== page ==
Kernel Extensions Won’t Be Supported on Future Apple Silicon Macs | #mac | #macos | #macsecurity

Support for these will be removed entirely from macOS to increase the stability and security.


Apple has confirmed that future Mac computers powered by its own chips will not support kernel extensions at all. This will further tighten macOS security and increase its stability.

Kernel Extensions Are Bad for Security

This was clarified in an updated version of Apple’s Platform Security Guide detailing the latest security features in iOS 14, iPadOS 14, macOS Big Sur, tvOS 14, and watchOS 7. It acknowledges that third-party kernel extensions are bad from a security standpoint.

In addition to enabling users to run older versions of macOS, Reduced Security is required for other actions that can put a user’s system security at risk, such as introducing third-party kernel extensions.

The 196-page document, available on Apple Support and as a PDF document, explains that a third-party kernel extension has the same privileges as the macOS kernel. As a result, any vulnerabilities found in a kernel extension can lead to full operating system compromise.

This is why developers are being strongly encouraged to adopt system extensions before kernel extensions support is removed from macOS for future Mac computers with Apple silicon.

Aside from the refreshed Apple Platform Security guide, the company also debuted a new Security Certifications and Compliance Center on its website, providing crucial security and privacy-related information about Apple hardware, software, and services.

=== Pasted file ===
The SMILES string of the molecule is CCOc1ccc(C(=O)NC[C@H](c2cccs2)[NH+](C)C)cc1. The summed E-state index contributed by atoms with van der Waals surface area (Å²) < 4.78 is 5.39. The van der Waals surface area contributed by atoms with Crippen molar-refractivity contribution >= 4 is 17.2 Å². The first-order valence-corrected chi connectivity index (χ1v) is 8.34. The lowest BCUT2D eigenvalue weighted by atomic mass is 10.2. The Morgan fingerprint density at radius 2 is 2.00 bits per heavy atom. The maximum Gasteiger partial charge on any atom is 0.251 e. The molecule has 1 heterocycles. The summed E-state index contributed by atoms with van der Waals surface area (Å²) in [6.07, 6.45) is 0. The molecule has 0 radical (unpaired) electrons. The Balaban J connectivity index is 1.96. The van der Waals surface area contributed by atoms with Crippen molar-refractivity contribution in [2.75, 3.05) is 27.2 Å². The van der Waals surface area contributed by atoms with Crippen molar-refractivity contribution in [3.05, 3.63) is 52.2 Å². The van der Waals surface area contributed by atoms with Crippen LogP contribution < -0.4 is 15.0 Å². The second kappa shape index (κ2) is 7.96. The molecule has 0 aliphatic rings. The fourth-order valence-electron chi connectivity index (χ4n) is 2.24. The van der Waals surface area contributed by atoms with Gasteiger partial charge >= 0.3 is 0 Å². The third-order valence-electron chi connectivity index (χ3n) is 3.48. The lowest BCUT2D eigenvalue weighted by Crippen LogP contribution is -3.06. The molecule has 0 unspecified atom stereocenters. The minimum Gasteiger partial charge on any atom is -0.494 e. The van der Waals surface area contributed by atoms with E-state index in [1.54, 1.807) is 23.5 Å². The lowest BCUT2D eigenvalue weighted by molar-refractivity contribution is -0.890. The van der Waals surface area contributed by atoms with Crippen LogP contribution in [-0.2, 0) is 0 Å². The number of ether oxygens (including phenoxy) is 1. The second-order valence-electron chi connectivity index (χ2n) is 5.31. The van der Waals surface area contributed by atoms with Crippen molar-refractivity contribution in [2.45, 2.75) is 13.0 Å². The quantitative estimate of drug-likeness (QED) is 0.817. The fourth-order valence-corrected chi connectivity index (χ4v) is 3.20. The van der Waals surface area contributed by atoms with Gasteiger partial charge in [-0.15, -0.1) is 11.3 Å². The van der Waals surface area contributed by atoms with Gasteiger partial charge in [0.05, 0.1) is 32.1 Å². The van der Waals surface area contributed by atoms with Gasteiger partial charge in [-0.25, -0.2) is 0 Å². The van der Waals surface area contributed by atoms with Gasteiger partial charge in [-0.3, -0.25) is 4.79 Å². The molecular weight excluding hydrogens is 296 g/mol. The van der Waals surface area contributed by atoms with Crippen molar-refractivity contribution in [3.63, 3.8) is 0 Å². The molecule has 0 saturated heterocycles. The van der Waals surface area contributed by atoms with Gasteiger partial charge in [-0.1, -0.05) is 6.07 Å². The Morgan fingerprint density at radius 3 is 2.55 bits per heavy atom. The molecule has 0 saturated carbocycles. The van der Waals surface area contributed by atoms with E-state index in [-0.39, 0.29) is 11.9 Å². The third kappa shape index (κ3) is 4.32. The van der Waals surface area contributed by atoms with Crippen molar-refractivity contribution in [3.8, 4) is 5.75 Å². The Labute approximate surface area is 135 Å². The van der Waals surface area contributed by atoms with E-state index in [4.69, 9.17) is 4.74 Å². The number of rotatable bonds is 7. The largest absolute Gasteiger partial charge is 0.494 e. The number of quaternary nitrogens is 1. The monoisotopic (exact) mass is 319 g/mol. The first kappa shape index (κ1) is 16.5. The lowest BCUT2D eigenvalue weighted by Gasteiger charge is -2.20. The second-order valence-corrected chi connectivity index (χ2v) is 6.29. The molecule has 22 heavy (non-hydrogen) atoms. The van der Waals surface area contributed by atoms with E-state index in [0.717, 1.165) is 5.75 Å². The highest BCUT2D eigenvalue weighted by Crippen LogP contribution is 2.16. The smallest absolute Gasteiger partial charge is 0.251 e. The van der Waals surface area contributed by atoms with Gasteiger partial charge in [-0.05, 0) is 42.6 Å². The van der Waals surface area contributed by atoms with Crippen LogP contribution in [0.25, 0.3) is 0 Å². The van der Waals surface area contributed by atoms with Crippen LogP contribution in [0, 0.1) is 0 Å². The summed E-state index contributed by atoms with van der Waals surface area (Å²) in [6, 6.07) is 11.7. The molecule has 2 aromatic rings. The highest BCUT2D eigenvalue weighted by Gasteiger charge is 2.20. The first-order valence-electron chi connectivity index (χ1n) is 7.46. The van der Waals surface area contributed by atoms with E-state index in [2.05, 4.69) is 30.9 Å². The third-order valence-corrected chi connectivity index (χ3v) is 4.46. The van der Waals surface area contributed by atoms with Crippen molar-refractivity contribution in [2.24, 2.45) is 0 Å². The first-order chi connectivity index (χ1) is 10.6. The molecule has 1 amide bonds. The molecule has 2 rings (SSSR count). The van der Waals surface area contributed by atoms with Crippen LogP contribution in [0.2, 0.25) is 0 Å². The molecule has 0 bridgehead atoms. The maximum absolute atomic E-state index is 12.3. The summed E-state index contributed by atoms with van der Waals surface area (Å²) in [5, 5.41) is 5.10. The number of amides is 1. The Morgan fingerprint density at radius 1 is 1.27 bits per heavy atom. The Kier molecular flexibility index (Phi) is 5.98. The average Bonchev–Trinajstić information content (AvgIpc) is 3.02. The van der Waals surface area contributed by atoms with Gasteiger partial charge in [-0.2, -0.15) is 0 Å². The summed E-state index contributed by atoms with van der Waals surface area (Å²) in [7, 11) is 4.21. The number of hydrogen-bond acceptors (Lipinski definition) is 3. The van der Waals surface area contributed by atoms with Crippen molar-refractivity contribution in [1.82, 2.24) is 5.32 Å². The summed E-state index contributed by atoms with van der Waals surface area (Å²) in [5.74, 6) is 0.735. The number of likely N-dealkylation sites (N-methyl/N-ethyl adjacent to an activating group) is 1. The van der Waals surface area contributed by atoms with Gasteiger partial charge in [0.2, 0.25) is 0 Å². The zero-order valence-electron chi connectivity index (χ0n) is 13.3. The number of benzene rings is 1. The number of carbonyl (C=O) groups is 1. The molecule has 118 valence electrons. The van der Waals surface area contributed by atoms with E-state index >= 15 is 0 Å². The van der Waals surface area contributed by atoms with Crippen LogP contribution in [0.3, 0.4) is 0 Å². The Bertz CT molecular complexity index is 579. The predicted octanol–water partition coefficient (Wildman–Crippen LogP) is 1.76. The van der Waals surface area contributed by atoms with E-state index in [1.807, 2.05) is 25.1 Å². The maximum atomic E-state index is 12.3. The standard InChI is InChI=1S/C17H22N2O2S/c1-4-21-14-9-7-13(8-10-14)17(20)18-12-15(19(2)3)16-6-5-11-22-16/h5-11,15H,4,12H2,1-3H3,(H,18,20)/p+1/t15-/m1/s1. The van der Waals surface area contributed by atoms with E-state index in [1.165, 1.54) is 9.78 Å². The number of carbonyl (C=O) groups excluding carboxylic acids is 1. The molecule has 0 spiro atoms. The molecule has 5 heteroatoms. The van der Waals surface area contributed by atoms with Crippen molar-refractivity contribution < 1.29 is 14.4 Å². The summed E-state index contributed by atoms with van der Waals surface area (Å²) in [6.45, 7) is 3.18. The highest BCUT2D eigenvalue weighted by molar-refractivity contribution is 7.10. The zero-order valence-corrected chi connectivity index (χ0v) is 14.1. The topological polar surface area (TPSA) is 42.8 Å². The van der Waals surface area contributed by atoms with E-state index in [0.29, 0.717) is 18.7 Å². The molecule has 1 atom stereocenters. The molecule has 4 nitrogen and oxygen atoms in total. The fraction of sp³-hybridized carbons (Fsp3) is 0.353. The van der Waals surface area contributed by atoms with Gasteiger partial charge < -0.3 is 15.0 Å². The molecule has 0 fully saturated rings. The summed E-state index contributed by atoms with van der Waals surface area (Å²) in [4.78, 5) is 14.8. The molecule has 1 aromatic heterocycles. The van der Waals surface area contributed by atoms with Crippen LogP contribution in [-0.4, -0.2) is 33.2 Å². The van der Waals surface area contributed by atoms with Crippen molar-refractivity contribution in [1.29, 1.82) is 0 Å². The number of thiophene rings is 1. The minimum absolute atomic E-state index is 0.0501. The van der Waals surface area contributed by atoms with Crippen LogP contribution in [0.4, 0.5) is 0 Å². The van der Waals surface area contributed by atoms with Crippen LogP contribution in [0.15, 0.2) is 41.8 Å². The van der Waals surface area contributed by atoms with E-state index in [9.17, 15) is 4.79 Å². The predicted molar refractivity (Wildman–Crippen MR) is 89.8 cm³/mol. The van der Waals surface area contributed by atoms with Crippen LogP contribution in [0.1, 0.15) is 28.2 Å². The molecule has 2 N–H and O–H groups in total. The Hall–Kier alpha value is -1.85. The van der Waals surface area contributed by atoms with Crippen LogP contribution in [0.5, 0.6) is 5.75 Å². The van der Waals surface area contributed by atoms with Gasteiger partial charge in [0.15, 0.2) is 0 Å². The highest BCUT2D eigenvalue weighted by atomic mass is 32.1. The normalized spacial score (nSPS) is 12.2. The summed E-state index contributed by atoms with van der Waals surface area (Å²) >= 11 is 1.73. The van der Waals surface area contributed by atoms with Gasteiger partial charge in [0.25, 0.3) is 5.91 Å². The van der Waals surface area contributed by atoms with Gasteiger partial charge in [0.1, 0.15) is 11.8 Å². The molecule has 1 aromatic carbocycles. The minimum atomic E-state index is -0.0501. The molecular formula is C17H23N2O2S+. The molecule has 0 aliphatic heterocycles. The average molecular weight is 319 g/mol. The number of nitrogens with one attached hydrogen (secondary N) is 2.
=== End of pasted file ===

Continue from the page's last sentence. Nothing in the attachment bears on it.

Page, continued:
macOS also includes a feature called System Integrity Protection that actively shields parts of your system from modification, and blocks the installation of insecure extensions.


About macOS Kernel Extensions

In many operating systems, the kernel is the central component that has complete control over all the system resources. Always resident in memory, the kernel handles crucial low-level operations such as memory allocation, peripherals access, I/O requests, and more. It’s one of the first software components that load when you turn on your Mac.

Kernel extensions permit developers to inject custom code into the macOS kernel, usually to enable compatibility with certain peripherals or to create very advanced apps. However, Apple no longer recommends using macOS kernel extensions.

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macOS Catalina, released more than two years ago, was the last version of the Mac operating system to support kernel extensions. Apple now provides system extensions as a way of extending macOS functionality without potentially compromising security.

Unlike kernel extensions, system extensions are protected in user space rather than at the kernel level. System extensions have limited privileges because they run in userspace.

About macOS System Extensions

Here’s how Apple’s support document describes macOS system extensions:

System extensions work in the background to extend the functionality of your Mac. Some apps install kernel extensions, or kexts—a kind of system extension that works using older methods that aren’t as secure or reliable as modern alternatives. Your Mac identifies these as legacy system extensions.

A system extension may seek user permission before it’s loaded. In that case, the user will be asked to the Security & Privacy preferences to allow the extension.

On a Mac with Apple silicon, you may first need to use Startup Security Utility to set the security policy to Reduced Security and select the ‘Allow user management of kernel extensions from identified developers’ checkbox.

If your Mac is using an outdated third-party extension, you may see a system alert. In that case, you should reach out to its developer and inquiry about compatibility. Such outdated extensions need to be updated or will be incompatible with a future version of macOS.

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